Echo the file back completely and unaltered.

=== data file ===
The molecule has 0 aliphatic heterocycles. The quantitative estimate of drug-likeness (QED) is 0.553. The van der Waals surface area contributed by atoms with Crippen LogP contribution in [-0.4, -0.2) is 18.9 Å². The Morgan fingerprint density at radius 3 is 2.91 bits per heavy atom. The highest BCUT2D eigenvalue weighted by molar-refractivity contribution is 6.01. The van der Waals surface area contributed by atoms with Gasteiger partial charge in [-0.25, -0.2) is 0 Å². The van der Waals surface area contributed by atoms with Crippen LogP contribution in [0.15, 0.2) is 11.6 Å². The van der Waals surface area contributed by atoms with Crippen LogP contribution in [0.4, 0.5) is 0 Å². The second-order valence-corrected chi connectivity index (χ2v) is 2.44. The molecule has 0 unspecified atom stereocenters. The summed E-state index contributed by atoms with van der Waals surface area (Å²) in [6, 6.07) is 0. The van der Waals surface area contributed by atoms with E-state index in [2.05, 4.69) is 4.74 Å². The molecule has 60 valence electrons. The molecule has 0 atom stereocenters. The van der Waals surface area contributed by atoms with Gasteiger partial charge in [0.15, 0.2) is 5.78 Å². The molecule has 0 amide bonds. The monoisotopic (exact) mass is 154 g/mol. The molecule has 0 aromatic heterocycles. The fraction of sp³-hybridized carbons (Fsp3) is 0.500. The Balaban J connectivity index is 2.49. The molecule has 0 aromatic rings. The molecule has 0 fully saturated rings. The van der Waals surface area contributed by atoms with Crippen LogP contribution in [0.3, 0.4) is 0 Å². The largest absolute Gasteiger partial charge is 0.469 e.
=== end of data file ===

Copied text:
The molecule has 0 aliphatic heterocycles. The quantitative estimate of drug-likeness (QED) is 0.553. The van der Waals surface area contributed by atoms with Crippen LogP contribution in [-0.4, -0.2) is 18.9 Å². The Morgan fingerprint density at radius 3 is 2.91 bits per heavy atom. The highest BCUT2D eigenvalue weighted by molar-refractivity contribution is 6.01. The van der Waals surface area contributed by atoms with Gasteiger partial charge in [-0.25, -0.2) is 0 Å². The van der Waals surface area contributed by atoms with Crippen LogP contribution in [0.15, 0.2) is 11.6 Å². The van der Waals surface area contributed by atoms with Crippen LogP contribution in [0.4, 0.5) is 0 Å². The second-order valence-corrected chi connectivity index (χ2v) is 2.44. The molecule has 0 unspecified atom stereocenters. The summed E-state index contributed by atoms with van der Waals surface area (Å²) in [6, 6.07) is 0. The van der Waals surface area contributed by atoms with E-state index in [2.05, 4.69) is 4.74 Å². The molecule has 60 valence electrons. The molecule has 0 atom stereocenters. The van der Waals surface area contributed by atoms with Gasteiger partial charge in [0.15, 0.2) is 5.78 Å². The molecule has 0 amide bonds. The monoisotopic (exact) mass is 154 g/mol. The molecule has 0 aromatic heterocycles. The fraction of sp³-hybridized carbons (Fsp3) is 0.500. The Balaban J connectivity index is 2.49. The molecule has 0 aromatic rings. The molecule has 0 fully saturated rings. The van der Waals surface area contributed by atoms with Crippen LogP contribution in [0.3, 0.4) is 0 Å². The largest absolute Gasteiger partial charge is 0.469 e.